Where will your retirement money come from? If you’re like most people, qualified-retirement plans, Social Security, personal savings and investments are expected to play a role. Once you have estimated the amount of money you may need for retirement, a sound approach involves taking a close look at your potential retirement-income sources.
When you retire, how will you treat your next chapter?
This short, informative article teaches the basics of the FIRE movement.
Here's a look at several birthdays and “half-birthdays” that have implications regarding your retirement income.
Here are five facts about Social Security that are important to keep in mind.
Taking regular, periodic withdrawals during retirement can be quite problematic.
Individuals have three basic choices with the 401(k) account they accrued at a previous employer.
The earlier you start pursuing financial goals, the better your outcome may be.
This calculator compares employee contributions to a Roth 401(k) and a traditional 401(k).
Estimate your monthly and annual income from various IRA types.
Estimate the maximum contribution amount for a Self-Employed 401(k), SIMPLE IRA, or SEP.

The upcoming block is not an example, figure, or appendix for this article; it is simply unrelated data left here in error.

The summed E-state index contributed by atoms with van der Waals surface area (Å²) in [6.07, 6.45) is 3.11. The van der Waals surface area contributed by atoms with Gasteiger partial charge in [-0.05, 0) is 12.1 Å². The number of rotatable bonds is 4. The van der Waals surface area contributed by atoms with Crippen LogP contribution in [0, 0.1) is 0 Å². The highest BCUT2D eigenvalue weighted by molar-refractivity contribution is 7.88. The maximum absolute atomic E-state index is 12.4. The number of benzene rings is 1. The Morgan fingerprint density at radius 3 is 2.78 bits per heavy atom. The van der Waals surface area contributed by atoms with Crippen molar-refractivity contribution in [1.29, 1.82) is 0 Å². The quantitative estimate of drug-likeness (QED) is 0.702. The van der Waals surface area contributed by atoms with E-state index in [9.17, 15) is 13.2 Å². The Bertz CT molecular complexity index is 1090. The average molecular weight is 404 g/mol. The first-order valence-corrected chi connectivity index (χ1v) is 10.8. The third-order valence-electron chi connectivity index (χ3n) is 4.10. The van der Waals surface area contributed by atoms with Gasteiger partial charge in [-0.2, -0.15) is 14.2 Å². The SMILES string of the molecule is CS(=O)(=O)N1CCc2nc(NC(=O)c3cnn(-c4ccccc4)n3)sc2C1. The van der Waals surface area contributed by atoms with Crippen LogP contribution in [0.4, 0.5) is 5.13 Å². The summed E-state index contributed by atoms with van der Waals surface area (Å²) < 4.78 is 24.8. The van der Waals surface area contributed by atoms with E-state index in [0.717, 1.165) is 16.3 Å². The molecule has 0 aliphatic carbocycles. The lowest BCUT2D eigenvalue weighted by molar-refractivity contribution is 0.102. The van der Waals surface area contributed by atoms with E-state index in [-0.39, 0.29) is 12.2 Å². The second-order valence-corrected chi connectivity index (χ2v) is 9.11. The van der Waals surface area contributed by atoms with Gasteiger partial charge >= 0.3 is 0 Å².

Help determine the required minimum distribution from an IRA or other qualified retirement plan.
Estimate how much income may be needed at retirement to maintain your standard of living.
This calculator may help you estimate how long funds may last given regular withdrawals.
When should you take your Social Security benefit?
Asking the right questions about how you can save money for retirement without sacrificing your quality of life.
The simplest ideas can sometimes make a massive difference over time. Enjoy this brief video to learn more.
There’s an alarming difference between perception and reality for current and future retirees.
There are three things to consider before dipping into retirement savings to pay for college.
The average retirement lasts for 18 years, with many lasting even longer. Will you fill your post-retirement days with purpose?